We note that this is not a case where there is an easily found logical link between the prior act (even assuming the gun was stolen) and the charged crime. To illustrate, we list a few of the types of cases where prior acts evidence has been properly received.

First, other crimes evidence has been permitted to show a conspiracy if the earlier crime involved the same participants as the charged crime. See, e.g., United States v. Gonzalez-Sanchez, 825 F.2d 572, 583 (1st Cir.), cert. denied, 484 U.S. 989, 108 S. Ct. 510, 98 L. Ed. 2d 508 (1987); United States v. Andiarena, 823 F.2d 673, 677-78 (1st Cir. 1987); United States v. Cintolo, 818 F.2d at 1000. In this case, however, the prior bad act involved Flores and his wife, not Flores and Hernandez.

Second, if a defendant is caught in possession of illegal drugs, but disavows any knowledge of that fact, prior experience with drugs can be introduced to show that the defendant knows how drugs look, feel, smell, and weigh. See, e.g., United States v. Simon, 842 F.2d 552, at 5 (1st Cir. 1988); United States v. Lau, 828 F.2d 871, 874 (1st Cir. 1987); United States v. Moccia, 681 F.2d 61, 63 (1st Cir. 1982). Similarly, if a defendant is caught with stolen goods, but claims that he was unaware that the goods were stolen, prior acts of receiving or selling stolen goods can be introduced to show the defendant's knowledge. See, e.g., Huddleston v. United States, 56 U.S.L.W. at 4365. Here, Flores never had possession of the four guns. The guns were in his van only for a short time, and during that time they were concealed in a briefcase. Whether or not Flores had prior experience with guns could do little to help the jury decide whether Flores knew the briefcase contained guns.

Third, other bad acts that are interrelated to the crime charged can be introduced to show the context of the alleged crime. See, e.g., United States v. Currier, 821 F.2d 52, 53 (1st Cir. 1987); United States v. Cepeda-Penes, 577 F.2d 754, 760 (1st Cir. 1978). In this case, the prior bad act is unrelated to the charged crime.

Fourth, in prosecution for trafficking in an addictive drug, a separate instance of possession can be probative of a defendant's motive to get involved in trafficking in order to support his habit. United States v. Masse, 816 F.2d 805, 813 (1st Cir. 1987); United States v. Kadouh, 768 F.2d 20, 21 (1st Cir. 1985). Unlike drugs, however, illegal guns are not a "habit" requiring a large stream of income. These cases do not support the argument that Flores's past possession of an illegal gun is probative of his motive.

In sum, even had the government established the illegal character of the gun discarded from Flores's car on September 22, 1984, the relationship between Flores's prior bad act and the charged crime is attenuated and of questionable relevance to Flores's intent to commit the charged crime. In any case, the government's failure to present additional evidence showing that Flores's discarded pistol was unlicensed and, more especially, stolen, clearly rules the evidence out.

3. Prejudice

Having held it was error to allow the evidence, we must ask whether the error in so doing was harmless. We cannot say it was.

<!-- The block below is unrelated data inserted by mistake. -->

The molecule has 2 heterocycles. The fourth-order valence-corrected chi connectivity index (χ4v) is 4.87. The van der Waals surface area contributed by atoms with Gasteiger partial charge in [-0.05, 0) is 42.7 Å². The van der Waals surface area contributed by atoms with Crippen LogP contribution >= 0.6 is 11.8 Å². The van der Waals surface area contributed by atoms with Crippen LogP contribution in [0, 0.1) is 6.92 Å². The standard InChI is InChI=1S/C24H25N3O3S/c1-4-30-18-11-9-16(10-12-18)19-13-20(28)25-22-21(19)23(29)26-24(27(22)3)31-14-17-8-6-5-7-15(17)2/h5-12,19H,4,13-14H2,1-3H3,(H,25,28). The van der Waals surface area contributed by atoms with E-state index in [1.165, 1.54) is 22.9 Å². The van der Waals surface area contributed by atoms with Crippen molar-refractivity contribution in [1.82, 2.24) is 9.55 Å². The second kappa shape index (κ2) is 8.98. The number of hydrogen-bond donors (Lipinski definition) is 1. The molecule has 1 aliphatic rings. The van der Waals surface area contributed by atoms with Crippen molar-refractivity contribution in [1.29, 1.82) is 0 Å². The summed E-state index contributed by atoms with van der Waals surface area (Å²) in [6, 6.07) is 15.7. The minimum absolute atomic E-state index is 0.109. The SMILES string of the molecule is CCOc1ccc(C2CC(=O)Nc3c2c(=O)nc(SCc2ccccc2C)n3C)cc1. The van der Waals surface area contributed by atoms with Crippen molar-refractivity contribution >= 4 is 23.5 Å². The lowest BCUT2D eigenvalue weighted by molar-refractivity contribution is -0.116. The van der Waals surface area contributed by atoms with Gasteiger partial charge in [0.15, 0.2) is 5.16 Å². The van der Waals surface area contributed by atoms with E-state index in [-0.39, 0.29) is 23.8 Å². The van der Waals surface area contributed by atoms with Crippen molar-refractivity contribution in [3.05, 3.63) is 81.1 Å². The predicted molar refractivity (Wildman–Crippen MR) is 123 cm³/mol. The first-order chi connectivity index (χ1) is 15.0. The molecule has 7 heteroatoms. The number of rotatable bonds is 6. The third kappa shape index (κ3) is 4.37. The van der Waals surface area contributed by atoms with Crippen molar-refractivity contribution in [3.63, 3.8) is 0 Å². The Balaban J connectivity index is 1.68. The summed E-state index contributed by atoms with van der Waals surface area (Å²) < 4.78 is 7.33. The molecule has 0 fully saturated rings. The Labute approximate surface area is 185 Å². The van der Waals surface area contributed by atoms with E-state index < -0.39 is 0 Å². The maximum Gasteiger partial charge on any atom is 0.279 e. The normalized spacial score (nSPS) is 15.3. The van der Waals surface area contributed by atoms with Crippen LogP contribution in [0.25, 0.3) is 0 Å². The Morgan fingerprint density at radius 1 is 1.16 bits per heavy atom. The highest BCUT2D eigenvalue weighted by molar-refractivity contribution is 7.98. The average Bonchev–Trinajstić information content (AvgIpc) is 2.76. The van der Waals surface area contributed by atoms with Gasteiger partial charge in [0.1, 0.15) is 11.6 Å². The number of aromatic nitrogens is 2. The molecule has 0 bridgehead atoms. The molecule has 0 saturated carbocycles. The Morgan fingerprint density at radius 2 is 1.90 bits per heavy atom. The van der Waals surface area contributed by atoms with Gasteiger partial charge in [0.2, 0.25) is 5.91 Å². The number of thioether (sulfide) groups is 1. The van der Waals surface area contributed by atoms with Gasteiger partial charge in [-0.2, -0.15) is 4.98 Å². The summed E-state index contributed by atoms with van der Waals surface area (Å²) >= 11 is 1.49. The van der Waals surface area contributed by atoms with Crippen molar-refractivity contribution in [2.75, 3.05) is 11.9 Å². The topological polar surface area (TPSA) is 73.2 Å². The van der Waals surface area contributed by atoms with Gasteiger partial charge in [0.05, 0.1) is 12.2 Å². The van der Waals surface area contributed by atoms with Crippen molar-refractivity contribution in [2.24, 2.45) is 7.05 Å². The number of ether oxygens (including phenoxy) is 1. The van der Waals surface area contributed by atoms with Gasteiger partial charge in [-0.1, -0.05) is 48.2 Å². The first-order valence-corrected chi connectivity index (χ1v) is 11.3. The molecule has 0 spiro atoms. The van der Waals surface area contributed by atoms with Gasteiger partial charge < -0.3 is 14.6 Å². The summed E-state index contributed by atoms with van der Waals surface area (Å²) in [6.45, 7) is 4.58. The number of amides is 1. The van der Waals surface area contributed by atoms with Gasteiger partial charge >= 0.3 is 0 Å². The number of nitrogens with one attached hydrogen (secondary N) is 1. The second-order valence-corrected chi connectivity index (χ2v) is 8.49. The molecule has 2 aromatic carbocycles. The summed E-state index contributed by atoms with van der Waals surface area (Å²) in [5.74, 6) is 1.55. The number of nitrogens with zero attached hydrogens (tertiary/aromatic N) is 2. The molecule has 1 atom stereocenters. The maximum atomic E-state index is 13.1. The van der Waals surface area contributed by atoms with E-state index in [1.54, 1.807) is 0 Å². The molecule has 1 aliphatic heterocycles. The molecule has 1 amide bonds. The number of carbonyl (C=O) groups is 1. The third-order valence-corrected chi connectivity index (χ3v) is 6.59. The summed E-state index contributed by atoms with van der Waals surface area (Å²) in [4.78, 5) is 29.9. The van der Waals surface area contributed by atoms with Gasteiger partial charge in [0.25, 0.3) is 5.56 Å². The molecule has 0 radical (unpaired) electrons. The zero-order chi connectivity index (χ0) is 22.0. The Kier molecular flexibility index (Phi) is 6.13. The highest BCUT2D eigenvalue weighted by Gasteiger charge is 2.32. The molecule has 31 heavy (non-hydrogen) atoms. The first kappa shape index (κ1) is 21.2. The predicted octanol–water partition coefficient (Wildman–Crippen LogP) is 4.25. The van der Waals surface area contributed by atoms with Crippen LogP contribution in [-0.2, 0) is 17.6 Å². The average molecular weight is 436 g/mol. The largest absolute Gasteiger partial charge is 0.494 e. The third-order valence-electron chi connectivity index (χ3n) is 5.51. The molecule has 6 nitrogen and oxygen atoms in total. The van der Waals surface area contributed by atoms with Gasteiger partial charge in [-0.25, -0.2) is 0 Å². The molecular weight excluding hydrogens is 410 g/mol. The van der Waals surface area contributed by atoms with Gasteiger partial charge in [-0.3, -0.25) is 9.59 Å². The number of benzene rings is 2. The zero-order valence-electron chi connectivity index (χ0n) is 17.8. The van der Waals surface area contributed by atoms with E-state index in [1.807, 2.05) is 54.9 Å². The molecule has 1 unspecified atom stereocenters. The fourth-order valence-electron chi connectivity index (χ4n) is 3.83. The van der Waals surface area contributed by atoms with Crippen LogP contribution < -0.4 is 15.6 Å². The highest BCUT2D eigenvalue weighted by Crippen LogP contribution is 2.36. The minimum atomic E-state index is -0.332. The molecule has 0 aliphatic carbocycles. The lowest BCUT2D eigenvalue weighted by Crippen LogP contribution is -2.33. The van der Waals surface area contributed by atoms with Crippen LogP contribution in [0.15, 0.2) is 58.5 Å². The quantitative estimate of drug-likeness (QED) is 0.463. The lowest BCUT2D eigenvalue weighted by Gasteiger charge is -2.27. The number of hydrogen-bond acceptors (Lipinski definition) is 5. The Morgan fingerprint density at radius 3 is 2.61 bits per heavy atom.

The case against Flores was by no means overwhelming. The guns were hidden in Hernandez's briefcase; there was no evidence Flores ever saw them; Flores took the stand to deny knowledge. He insisted his picking up of Hernandez was a fortuitous act of friendship. The jury might have entertained a reasonable doubt as to his guilt until confronted with the erroneously admitted evidence of the September 22, 1984, incident which clearly established Flores's criminal character. Guilt may have been improperly predicated on a finding of bad character and that Flores acted "in conformity therewith." Fed. R. Evid. 404(b).

We accordingly must vacate the conviction and remand for a new trial. In so doing, we urge the government and the district court, in future cases, to be careful as to the admission of evidence of this type. While admissible in some circumstances, it is by no means a routine exercise and should not be accepted unless the government articulates with suitable precision the "special" ground for doing so.

By way of guidance at a new trial, we add that we find no merit in Flores's contention that the evidence of his flight and the four pistols had to be suppressed because the police violated his Fourth Amendment rights by attempting to stop the van. Whether or not the police received an anonymous phone tip about the transaction, and whether or not an attempted stop even raises a Fourth Amendment issue,8 the police action was a valid investigatory stop under Terry v. Ohio, 392 U.S. 1, 20 L. Ed. 2d 889, 88 S. Ct. 1868 (1968). The officers were experienced narcotics agents, and they knew that Hernandez had several previous drug and weapons arrests and that Flores associated with a well-known drug dealer. When they saw the apparently prearranged pickup of the briefcase, they had "an articulable, reasonable suspicion of criminal activity." United States v. Trullo, 809 F.2d 108, 112 (1st Cir.), cert. denied, 482 U.S. 916, 107 S. Ct. 3191, 96 L. Ed. 2d 679 (1987).

Vacated and remanded.

1. Flores presented two other witnesses who testified that shots were fired from the Datsun. Both police officers who testified at trial denied that shots were fired.